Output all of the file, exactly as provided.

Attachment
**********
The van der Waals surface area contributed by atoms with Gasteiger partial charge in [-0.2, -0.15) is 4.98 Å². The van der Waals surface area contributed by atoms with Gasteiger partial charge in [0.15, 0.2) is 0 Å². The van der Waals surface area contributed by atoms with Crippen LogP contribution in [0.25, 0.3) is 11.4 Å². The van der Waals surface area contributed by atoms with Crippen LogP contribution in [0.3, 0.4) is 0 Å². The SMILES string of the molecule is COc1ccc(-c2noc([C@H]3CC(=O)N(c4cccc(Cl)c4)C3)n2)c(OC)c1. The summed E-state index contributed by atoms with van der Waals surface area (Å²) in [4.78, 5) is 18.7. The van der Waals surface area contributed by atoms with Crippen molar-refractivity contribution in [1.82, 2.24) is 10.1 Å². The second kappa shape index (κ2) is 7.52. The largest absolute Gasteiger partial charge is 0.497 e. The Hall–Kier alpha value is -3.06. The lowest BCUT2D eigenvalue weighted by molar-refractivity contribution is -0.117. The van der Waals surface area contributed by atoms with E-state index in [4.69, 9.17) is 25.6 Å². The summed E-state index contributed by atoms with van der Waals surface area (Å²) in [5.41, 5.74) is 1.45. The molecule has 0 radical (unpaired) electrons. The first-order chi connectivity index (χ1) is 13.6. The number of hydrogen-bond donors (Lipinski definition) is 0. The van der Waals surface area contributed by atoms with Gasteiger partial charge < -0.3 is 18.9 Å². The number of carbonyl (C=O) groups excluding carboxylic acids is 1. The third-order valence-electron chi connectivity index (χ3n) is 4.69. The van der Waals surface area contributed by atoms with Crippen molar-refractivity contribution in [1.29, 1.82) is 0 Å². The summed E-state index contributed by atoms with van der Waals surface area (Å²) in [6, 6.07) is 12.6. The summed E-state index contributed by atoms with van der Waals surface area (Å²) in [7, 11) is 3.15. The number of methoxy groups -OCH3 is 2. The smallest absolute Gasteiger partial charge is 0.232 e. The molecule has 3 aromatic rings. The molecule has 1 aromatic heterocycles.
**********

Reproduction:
The van der Waals surface area contributed by atoms with Gasteiger partial charge in [-0.2, -0.15) is 4.98 Å². The van der Waals surface area contributed by atoms with Gasteiger partial charge in [0.15, 0.2) is 0 Å². The van der Waals surface area contributed by atoms with Crippen LogP contribution in [0.25, 0.3) is 11.4 Å². The van der Waals surface area contributed by atoms with Crippen LogP contribution in [0.3, 0.4) is 0 Å². The SMILES string of the molecule is COc1ccc(-c2noc([C@H]3CC(=O)N(c4cccc(Cl)c4)C3)n2)c(OC)c1. The summed E-state index contributed by atoms with van der Waals surface area (Å²) in [4.78, 5) is 18.7. The van der Waals surface area contributed by atoms with Crippen molar-refractivity contribution in [1.82, 2.24) is 10.1 Å². The second kappa shape index (κ2) is 7.52. The largest absolute Gasteiger partial charge is 0.497 e. The Hall–Kier alpha value is -3.06. The lowest BCUT2D eigenvalue weighted by molar-refractivity contribution is -0.117. The van der Waals surface area contributed by atoms with E-state index in [4.69, 9.17) is 25.6 Å². The summed E-state index contributed by atoms with van der Waals surface area (Å²) in [5.41, 5.74) is 1.45. The molecule has 0 radical (unpaired) electrons. The first-order chi connectivity index (χ1) is 13.6. The number of hydrogen-bond donors (Lipinski definition) is 0. The van der Waals surface area contributed by atoms with Gasteiger partial charge < -0.3 is 18.9 Å². The number of carbonyl (C=O) groups excluding carboxylic acids is 1. The third-order valence-electron chi connectivity index (χ3n) is 4.69. The van der Waals surface area contributed by atoms with Crippen molar-refractivity contribution in [1.29, 1.82) is 0 Å². The summed E-state index contributed by atoms with van der Waals surface area (Å²) in [6, 6.07) is 12.6. The summed E-state index contributed by atoms with van der Waals surface area (Å²) in [7, 11) is 3.15. The number of methoxy groups -OCH3 is 2. The smallest absolute Gasteiger partial charge is 0.232 e. The molecule has 3 aromatic rings. The molecule has 1 aromatic heterocycles.